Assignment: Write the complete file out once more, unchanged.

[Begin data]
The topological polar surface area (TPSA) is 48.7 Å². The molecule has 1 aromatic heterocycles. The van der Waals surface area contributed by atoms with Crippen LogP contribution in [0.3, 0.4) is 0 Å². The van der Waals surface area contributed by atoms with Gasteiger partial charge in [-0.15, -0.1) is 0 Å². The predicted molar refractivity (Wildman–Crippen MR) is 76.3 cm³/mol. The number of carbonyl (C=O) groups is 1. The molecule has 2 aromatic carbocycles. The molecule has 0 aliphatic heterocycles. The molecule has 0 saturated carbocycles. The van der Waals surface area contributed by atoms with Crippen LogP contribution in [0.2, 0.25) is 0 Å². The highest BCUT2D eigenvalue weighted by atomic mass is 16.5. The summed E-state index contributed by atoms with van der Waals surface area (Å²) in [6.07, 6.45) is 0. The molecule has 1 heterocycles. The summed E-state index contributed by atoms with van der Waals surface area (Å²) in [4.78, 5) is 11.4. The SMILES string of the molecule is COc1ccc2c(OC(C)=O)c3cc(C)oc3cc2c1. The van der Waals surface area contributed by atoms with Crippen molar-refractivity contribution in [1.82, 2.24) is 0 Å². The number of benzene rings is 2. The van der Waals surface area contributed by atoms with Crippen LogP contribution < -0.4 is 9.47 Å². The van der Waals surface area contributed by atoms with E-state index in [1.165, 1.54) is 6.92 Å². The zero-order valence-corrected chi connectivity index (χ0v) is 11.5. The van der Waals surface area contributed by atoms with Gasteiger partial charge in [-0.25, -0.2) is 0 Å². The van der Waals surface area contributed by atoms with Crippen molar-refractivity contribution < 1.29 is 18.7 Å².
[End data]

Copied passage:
The topological polar surface area (TPSA) is 48.7 Å². The molecule has 1 aromatic heterocycles. The van der Waals surface area contributed by atoms with Crippen LogP contribution in [0.3, 0.4) is 0 Å². The van der Waals surface area contributed by atoms with Gasteiger partial charge in [-0.15, -0.1) is 0 Å². The predicted molar refractivity (Wildman–Crippen MR) is 76.3 cm³/mol. The number of carbonyl (C=O) groups is 1. The molecule has 2 aromatic carbocycles. The molecule has 0 aliphatic heterocycles. The molecule has 0 saturated carbocycles. The van der Waals surface area contributed by atoms with Crippen LogP contribution in [0.2, 0.25) is 0 Å². The highest BCUT2D eigenvalue weighted by atomic mass is 16.5. The summed E-state index contributed by atoms with van der Waals surface area (Å²) in [6.07, 6.45) is 0. The molecule has 1 heterocycles. The summed E-state index contributed by atoms with van der Waals surface area (Å²) in [4.78, 5) is 11.4. The SMILES string of the molecule is COc1ccc2c(OC(C)=O)c3cc(C)oc3cc2c1. The van der Waals surface area contributed by atoms with Crippen molar-refractivity contribution in [1.82, 2.24) is 0 Å². The number of benzene rings is 2. The van der Waals surface area contributed by atoms with Crippen LogP contribution < -0.4 is 9.47 Å². The van der Waals surface area contributed by atoms with E-state index in [1.165, 1.54) is 6.92 Å². The zero-order valence-corrected chi connectivity index (χ0v) is 11.5. The van der Waals surface area contributed by atoms with Gasteiger partial charge in [-0.25, -0.2) is 0 Å². The van der Waals surface area contributed by atoms with Crippen molar-refractivity contribution < 1.29 is 18.7 Å².